Refugee Week and Poetry (by )

I found this podcast which explores the refugee crisis etc... through poetry and musical expression. It contains an amazingly beautiful and sad Wade in the Water which has been cleverly adapted. For those of you who don't know the history of Wade in the Wader it was part of the Slave/Freedom Train in the US before the full abolition of slavery (and in some cases even after it). It was a sung code as were a few other songs.

This is something else that has been breaking my heart over the last few years - when we were trying to adopt (on hold now due to head injury) I felt I was doing something to help because we'd been told that refugee kids were the largest group and I don't care where a child comes from a child is a child and I just want to keep as many safe as possible weather from here or abroad. But obviously that didn't happen and now I sit in my house with spare rooms... and all any one tells me is that it would have been dangerous for my kids :/

I wonder if the households that took in the evacuees and the jewish kids in the second world war had the same sort of issues?

A few years ago Neil Gaiman made this video whilst visiting a refugee camp and highlighted the efforts that are being made and also the plight. He like many in the UK is descended in one branch of his family from refugees - pretty much anyone is going to find foriegn links if they actually bother to look and investigate and just ask. Many families have tended to keep that sort of ancestory secret but not all.

You can read his write up about here on the UN Refugee Agency website.

Currently I am putting together some more political poetry pamphlets/zines just my poetry at the moment - within which I have a few poems about refugees. This one is called The Journey and shamefully I can not even remember which group or news report it is about because there have been so many - so many little bodies and big bodies and just people - washed up along the shores - lives gone and wasted.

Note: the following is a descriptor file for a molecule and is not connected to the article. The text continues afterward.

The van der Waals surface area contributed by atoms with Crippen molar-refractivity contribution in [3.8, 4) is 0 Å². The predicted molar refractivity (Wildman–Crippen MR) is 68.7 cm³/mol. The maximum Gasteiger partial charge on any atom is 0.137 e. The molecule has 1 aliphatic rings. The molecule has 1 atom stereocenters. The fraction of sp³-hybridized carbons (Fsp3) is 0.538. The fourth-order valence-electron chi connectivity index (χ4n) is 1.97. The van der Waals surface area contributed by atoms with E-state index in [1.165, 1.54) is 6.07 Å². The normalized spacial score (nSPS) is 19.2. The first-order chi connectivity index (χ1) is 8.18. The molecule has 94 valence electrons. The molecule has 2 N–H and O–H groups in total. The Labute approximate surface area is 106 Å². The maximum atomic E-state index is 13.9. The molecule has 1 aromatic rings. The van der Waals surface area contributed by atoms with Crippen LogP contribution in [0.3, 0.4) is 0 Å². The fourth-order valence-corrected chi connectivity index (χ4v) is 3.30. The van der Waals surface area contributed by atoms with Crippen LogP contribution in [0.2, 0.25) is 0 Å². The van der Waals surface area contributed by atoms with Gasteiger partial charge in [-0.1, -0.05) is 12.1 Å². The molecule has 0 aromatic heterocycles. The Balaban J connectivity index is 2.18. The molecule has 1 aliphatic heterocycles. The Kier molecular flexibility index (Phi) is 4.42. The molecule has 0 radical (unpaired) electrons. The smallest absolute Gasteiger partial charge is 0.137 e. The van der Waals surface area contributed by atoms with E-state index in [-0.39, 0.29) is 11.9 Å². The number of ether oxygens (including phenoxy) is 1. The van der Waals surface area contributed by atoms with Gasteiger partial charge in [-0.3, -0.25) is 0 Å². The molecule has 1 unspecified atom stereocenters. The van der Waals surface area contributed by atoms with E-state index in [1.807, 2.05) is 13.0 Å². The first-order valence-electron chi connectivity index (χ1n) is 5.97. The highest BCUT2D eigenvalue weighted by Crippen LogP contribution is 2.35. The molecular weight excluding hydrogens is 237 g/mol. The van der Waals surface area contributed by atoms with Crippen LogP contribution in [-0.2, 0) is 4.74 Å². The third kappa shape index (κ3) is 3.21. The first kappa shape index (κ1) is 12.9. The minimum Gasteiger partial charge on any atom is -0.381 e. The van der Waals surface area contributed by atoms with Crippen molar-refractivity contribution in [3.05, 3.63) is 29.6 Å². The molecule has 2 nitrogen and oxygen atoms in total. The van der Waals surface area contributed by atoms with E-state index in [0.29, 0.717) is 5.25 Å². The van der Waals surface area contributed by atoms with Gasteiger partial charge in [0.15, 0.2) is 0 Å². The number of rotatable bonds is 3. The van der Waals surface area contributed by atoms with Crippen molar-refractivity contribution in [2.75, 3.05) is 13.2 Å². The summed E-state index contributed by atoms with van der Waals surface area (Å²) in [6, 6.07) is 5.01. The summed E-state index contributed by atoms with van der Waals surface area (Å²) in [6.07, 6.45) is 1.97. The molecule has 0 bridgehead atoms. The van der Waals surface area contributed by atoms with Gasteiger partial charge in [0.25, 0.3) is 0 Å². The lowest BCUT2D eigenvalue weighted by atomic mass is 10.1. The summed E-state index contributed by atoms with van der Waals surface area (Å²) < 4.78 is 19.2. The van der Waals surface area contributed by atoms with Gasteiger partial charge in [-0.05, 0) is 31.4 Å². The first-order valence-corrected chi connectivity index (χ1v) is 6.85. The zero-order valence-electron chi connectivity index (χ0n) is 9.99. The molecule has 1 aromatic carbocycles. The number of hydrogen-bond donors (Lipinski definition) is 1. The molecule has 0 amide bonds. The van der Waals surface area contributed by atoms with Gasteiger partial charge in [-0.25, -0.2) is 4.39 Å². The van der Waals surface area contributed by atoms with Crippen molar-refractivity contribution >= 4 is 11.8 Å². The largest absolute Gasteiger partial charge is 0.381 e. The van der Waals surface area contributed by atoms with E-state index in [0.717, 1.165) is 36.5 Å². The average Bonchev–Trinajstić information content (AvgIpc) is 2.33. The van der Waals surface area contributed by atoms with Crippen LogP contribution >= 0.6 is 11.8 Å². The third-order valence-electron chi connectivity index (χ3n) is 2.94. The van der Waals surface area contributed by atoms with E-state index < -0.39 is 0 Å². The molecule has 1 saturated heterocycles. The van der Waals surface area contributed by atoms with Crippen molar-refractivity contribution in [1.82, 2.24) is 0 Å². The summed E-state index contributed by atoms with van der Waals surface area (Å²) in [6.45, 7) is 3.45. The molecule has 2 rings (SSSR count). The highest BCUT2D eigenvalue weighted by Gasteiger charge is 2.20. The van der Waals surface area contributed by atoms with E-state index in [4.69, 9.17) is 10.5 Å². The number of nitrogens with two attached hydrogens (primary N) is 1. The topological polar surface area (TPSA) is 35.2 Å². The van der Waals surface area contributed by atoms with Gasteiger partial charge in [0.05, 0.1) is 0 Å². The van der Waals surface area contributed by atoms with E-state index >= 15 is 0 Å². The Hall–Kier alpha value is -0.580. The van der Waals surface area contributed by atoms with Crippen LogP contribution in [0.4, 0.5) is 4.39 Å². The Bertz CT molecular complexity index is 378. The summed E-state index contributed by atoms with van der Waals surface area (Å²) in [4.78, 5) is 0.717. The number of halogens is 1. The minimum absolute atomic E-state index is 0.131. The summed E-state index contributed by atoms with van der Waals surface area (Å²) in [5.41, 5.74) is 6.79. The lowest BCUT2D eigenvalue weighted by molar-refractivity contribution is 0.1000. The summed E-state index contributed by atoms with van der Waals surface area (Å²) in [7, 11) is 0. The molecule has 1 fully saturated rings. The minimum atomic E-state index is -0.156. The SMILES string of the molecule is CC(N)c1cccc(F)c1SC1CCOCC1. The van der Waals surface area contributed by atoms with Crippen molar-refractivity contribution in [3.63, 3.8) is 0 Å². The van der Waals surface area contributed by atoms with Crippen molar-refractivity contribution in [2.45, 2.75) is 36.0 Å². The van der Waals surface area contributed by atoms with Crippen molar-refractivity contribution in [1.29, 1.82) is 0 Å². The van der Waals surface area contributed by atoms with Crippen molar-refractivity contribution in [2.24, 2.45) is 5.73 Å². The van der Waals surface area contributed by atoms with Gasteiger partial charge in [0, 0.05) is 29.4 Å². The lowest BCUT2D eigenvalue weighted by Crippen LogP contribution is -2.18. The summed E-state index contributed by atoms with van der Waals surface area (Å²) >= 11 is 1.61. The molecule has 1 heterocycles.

A Journey

The journey was across the water
And was flimsy with grief
The crowds swarmed
Desperation palatable
In the tang of stale sweat

Grey waters ebbed to black
Hiding those who could not make it
Or were Unwanted
Thrown to the cold placid stillness
Breath gone

Bodies bloated and rotting
Effluent choked to the fish
So they could no longer
Nibble the corpses
And still the people came
Fleeing, frightened
Seeking sanctuary
That so many of them
Would never reach
The waters filmed with grief


Years ago now I remember sitting in the Wilson Museum and Art Gallery at an event where the guest poet was a refugee - I wish I could remember the mans name - he was seeking asylum at the time - in many places poetry is outlawed, poets especially political poets are actually risking their lives for something that gets seen as "a bit prissy" in this country.

I think that for next year I will try and get the Gloucester Poetry Society to organise an event.

For more information on Refugee Week go here.

No Comments

No comments yet.

RSS feed for comments on this post.

Leave a comment

WordPress Themes

Creative Commons Attribution-NonCommercial-ShareAlike 2.0 UK: England & Wales
Creative Commons Attribution-NonCommercial-ShareAlike 2.0 UK: England & Wales